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Old 07-12-2019, 12:32   #106
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Re: How does everyone handle trash onboard?

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I'm not arguing your point. I'm building on it. Take your money elsewhere AND tell them you are doing so and why.
Me neither. No argument at all. Just good discussion.

Absolute best option is as you say, take your money elsewhere AND tell them why. It's the cases were consumers have few or no other options where I think more drastic action is warranted.
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Old 07-12-2019, 13:01   #107
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Re: How does everyone handle trash onboard?

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Absolute best option is as you say, take your money elsewhere AND tell them why. It's the cases were consumers have few or no other options where I think more drastic action is warranted.
So how do I take my money elsewhere?

No matter where I go, meat is packed on a fomopac tray, shrink-wrapped in plastic. Eggs are either in papermache (end-of-life for recycling) or plastic holders. Would I want my eggs in a eco-friendly paper bag? Not unless I want never-ending scrambled eggs for breakfast. My beer or soft drinks are packed in the same metal, glass or plastic irrespective of supplier. What eco-friendlier packaging is available for beer or wine or any soft drink for that matter? Breakfast cereal comes in a cellophane bag inside a heavily printed cardboard box. Is there any other way to ensure freshness to the consumer? Donít think so. This list is endless.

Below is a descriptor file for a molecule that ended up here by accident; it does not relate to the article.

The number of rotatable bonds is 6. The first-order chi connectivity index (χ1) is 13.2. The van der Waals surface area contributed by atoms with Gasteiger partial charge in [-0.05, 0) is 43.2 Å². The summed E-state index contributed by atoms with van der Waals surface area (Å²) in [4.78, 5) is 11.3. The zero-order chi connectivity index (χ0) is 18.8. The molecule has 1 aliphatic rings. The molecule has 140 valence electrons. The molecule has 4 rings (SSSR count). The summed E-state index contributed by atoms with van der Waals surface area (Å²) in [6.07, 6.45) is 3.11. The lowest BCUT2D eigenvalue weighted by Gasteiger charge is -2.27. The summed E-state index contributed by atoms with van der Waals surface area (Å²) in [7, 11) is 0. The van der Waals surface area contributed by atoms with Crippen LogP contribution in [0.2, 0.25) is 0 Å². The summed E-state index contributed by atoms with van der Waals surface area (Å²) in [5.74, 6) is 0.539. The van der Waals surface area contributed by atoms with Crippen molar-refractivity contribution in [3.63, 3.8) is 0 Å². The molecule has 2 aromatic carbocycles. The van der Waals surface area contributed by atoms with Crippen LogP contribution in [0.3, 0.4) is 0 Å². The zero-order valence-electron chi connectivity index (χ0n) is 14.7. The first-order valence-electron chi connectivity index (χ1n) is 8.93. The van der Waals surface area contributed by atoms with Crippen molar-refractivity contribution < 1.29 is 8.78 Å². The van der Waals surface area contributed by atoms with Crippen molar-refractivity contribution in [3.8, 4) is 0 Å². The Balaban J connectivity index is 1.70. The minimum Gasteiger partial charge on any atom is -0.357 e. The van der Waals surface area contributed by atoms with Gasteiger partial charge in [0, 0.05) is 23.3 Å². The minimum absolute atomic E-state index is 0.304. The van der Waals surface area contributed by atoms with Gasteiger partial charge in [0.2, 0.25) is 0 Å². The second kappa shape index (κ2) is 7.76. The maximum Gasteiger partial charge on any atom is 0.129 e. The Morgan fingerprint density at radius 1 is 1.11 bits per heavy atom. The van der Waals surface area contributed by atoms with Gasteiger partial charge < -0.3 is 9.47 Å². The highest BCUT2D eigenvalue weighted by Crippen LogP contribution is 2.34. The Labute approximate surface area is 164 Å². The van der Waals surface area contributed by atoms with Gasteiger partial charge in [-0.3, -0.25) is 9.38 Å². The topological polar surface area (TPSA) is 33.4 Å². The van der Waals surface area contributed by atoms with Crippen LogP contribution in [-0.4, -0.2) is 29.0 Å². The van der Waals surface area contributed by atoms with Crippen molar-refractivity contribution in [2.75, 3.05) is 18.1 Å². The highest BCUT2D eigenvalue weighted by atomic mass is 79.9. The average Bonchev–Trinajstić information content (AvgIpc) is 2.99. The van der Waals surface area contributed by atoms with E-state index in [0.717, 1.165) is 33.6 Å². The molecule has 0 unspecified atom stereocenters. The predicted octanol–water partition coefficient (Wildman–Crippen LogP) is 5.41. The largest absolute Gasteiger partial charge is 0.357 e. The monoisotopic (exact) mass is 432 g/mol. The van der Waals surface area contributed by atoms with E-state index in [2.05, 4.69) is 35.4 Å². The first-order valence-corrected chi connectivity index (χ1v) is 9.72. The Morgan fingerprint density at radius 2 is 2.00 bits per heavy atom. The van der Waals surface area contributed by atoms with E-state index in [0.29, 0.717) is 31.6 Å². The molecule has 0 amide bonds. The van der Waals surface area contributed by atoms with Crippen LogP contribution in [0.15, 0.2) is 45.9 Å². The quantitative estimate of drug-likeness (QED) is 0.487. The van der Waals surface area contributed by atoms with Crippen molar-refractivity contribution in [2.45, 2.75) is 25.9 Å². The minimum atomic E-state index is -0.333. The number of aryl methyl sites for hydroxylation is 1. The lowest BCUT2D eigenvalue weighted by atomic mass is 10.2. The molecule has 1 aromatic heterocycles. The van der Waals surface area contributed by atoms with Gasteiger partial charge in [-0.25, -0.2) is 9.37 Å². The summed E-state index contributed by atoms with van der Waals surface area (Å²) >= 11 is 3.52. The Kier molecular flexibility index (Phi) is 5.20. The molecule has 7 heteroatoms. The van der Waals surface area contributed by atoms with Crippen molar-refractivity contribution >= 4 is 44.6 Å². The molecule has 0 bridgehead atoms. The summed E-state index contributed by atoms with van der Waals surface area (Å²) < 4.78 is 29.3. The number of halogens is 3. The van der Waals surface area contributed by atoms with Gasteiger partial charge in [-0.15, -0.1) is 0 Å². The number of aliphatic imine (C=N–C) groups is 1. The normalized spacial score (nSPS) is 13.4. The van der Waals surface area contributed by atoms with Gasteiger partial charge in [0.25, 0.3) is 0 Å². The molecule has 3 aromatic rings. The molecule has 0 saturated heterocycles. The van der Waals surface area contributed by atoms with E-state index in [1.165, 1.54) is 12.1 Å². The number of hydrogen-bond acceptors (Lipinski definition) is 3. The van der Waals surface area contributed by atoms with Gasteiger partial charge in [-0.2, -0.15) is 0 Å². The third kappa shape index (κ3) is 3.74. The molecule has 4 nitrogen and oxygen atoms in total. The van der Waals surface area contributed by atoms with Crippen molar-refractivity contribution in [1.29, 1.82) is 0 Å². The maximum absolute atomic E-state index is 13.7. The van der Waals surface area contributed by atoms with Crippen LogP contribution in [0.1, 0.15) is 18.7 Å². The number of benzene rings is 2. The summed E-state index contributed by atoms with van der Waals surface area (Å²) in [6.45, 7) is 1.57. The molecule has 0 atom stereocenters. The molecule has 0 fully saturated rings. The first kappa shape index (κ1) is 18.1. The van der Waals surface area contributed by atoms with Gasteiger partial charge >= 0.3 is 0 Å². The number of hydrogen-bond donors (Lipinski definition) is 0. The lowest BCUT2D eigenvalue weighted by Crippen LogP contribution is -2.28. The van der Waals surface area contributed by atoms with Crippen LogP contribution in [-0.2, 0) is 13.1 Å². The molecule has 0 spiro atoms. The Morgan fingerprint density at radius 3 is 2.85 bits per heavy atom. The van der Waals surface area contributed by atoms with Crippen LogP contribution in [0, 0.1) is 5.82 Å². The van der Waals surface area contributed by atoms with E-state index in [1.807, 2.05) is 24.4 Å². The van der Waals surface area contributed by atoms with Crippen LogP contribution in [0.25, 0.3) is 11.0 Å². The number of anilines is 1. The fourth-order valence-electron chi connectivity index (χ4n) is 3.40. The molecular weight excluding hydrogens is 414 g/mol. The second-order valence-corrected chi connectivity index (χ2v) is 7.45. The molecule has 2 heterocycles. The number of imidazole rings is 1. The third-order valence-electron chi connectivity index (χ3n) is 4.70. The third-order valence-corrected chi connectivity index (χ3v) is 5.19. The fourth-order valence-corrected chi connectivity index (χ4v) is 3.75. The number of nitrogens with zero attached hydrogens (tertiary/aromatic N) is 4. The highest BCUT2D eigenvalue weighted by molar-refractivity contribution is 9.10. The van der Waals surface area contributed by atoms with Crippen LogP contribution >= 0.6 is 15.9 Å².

Yes, in a few exceptional cases there are real options. I could go to a veggie shop or a dedicated butcher and get my fresh stuff wrapped in paper. Is the manufacture of paper any less damaging to the planet? Not if I look at the clouds of stuff emitted by paper mills that Iíve seen. Is the fuel I use to drive the extra distance beneficial?

But 95% of the grocery producers package the same way. How much do I need to inconvenience myself to make a totally insignificant contribution to an unwinnable process? Maybe passive, unnoticed resistance is laudable, I just donít see the point. Perhaps itís more productive to responsibly dispose of the residue of the consumerism Iím irrevocably a part of.
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Old 07-12-2019, 13:24   #108
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Re: How does everyone handle trash onboard?

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So how do I take my money elsewhere?
I'm not arguing your points, much. *grin* I'm with you on eggs. Some places in the world you can get bulk eggs. Most, not. Big change. There are a lot of places in various countries where you can buy beer in bulk to fill your own growler. Actually inexpensive but niche and if you don't have ground transportation it gets expensive. Some places, mostly quite expensive 'gourmet' places you can get cereal from bulk sales - skeeves me out a bit frankly as I don't trust other people's food safety practices.

I'm entirely with you on looking at cradle to grave impact of butcher paper vice foam and plastic.
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Old 07-12-2019, 13:47   #109
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Re: How does everyone handle trash onboard?

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Originally Posted by CassidyNZ View Post
So how do I take my money elsewhere?... Yes, in a few exceptional cases there are real options....But 95% of the grocery producers package the same way. How much do I need to inconvenience myself to make a totally insignificant contribution to an unwinnable process? Maybe passive, unnoticed resistance is laudable, I just donít see the point. Perhaps itís more productive to responsibly dispose of the residue of the consumerism Iím irrevocably a part of.
I've culled your comment down to the core Cassidy. Hopefully I have not missed anything key in the process.

Your point is exactly what I was referring to when I said "In cases were consumers have few or no other options where I think more drastic action is warranted." In these cases I think being a PITA is perhaps the only way to send the message. And to be specific, this is why dumping the excess packaging at the store is one option which may have the desired impact.